Posts Tagged innovation
Great to see this year’s Innovating Pedagogy 2016 report out. This report, which I co-author with others at The Open University, highlights ten trends that will impact education over the next decade. These include Design Thinking, Productive Failure, Formative Analytics and Translanguaging. The report also presents evidence to inform decisions about which pedagogies to adopt. The pedagogies range from ones already being tested in classrooms, such as learning through video games, to ideas for the future, like adapting blockchain technology for trading educational reputation.
This year, the report has been written in collaboration with the Learning Sciences Lab, National Institute of Education, Singapore.
The ten trends covered this year are:
- Learning through social media: Using social media to offer long-term learning opportunities
- Productive failure: Drawing on experience to gain deeper understanding
- Teachback: Learning by explaining what we have been taught
- Design thinking: Applying design methods in order to solve problems
- Learning from the crowd: Using the public as a source of knowledge and opinion
- Learning through video games: Making learning fun, interactive and stimulating
- Formative analytics: Developing analytics that help learners to reflect and improve
- Learning for the future: Preparing students for work and life in an unpredictable future
- Translanguaging: Enriching learning through the use of multiple languages
- Blockchain for learning: Storing, validating and trading educational reputation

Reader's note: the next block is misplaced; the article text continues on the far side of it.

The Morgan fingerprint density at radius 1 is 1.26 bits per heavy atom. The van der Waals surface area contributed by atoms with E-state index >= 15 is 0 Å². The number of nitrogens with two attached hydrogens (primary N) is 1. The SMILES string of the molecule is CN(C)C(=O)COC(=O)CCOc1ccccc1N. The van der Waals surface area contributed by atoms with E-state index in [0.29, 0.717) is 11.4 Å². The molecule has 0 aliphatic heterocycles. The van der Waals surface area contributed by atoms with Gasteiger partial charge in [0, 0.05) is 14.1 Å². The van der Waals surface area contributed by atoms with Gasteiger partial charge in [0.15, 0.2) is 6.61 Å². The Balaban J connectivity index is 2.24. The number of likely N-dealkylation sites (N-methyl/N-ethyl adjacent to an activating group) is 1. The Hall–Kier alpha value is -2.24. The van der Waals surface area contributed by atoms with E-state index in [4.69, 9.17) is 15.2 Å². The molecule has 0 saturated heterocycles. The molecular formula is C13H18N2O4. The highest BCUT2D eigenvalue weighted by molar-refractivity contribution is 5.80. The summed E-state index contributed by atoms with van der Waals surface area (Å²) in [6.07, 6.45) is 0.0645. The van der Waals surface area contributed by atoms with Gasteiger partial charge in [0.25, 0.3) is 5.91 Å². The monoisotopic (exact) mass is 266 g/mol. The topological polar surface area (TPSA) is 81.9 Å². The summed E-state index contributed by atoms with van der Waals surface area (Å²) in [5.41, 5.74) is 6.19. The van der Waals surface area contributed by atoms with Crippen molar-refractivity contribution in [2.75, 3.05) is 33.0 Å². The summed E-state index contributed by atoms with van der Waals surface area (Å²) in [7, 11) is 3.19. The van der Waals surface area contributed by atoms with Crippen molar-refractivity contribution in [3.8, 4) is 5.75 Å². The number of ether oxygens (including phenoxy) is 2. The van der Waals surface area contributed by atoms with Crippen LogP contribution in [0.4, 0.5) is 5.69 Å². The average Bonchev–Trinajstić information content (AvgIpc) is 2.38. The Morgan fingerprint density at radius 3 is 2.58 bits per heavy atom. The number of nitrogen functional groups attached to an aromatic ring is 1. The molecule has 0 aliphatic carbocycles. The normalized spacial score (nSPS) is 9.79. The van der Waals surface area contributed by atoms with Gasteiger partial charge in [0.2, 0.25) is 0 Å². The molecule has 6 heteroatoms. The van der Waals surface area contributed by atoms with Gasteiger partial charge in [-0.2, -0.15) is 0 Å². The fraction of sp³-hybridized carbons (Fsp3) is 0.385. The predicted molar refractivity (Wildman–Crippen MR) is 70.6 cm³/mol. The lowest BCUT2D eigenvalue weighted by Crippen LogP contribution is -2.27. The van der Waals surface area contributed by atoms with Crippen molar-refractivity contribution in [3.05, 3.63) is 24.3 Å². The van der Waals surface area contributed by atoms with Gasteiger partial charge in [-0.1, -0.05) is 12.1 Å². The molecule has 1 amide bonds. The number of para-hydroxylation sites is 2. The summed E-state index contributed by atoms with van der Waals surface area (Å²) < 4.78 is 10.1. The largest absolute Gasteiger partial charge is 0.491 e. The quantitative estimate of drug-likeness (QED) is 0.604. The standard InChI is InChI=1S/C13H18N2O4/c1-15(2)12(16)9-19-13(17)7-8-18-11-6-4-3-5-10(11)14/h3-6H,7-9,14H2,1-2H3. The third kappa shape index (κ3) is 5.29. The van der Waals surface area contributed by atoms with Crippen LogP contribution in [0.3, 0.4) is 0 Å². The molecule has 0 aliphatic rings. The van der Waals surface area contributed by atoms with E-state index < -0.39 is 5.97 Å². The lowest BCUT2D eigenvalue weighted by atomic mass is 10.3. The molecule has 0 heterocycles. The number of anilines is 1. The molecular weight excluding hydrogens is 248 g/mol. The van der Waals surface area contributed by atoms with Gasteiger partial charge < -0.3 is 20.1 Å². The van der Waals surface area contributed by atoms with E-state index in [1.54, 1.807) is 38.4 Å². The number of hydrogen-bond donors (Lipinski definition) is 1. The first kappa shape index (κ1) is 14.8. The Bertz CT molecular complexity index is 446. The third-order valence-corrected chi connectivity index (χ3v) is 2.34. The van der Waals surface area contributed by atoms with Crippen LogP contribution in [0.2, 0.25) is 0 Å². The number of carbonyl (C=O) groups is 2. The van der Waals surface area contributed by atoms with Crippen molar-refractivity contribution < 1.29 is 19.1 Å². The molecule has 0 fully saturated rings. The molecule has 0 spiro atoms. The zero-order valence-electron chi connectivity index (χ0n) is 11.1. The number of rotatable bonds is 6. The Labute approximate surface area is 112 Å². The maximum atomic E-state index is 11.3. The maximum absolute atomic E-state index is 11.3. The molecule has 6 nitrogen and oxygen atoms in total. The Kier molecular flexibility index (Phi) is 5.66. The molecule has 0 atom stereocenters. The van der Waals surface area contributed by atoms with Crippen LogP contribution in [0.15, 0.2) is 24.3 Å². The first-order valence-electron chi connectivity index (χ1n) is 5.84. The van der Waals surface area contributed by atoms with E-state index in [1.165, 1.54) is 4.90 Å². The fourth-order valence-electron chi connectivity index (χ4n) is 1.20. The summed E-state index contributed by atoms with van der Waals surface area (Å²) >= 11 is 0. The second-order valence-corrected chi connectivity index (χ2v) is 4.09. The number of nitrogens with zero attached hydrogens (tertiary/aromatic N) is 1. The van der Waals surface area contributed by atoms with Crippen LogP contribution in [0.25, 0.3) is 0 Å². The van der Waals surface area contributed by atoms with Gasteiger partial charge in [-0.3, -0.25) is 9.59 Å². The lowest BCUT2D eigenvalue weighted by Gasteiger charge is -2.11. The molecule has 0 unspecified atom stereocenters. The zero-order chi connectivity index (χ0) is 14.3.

Innovating Pedagogy 2014 has just been published and is available as a free download. It is the third in a series of reports I have co-authored with colleagues at The Open University that explore new forms of teaching, learning and assessment for an interactive world. While many of these are enabled by technology, these are not reports on new gadgets, but on new ways of teaching and learning.
This year’s report focuses on
- Massive open social learning
- Learning design informed by analytics
- Flipped classroom
- Bring your own devices
- Learning to learn
- Dynamic assessment
- Event-based learning
- Learning through storytelling
- Threshold concepts
One of my favourites is learning through storytelling. Of course, this is not a new pedagogy. Writing up an experiment, reporting on an inquiry, analysing a period of history – these are all examples of the use of narrative to support learning that have been used for hundreds of years. However, the use of technology opens up new possibilities. We are increasingly able to create virtual story worlds in which guided exploratory learning can take place. A storyline can also be used to build engagement and provoke discussion in massive open online learning, or in other learning environments where participants spread across the globe build a narrative together. This is an example of technology opening up new possibilities that allow us to expand our use of a tried and trusted approach to teaching and learning.
Postscript December 2014: Ida Brandão has produced a short video of this year’s report.
Postscript February 2015: The report continues to generate interest, with Tweets in different languages appearing, being retweeted or favourited every day or so.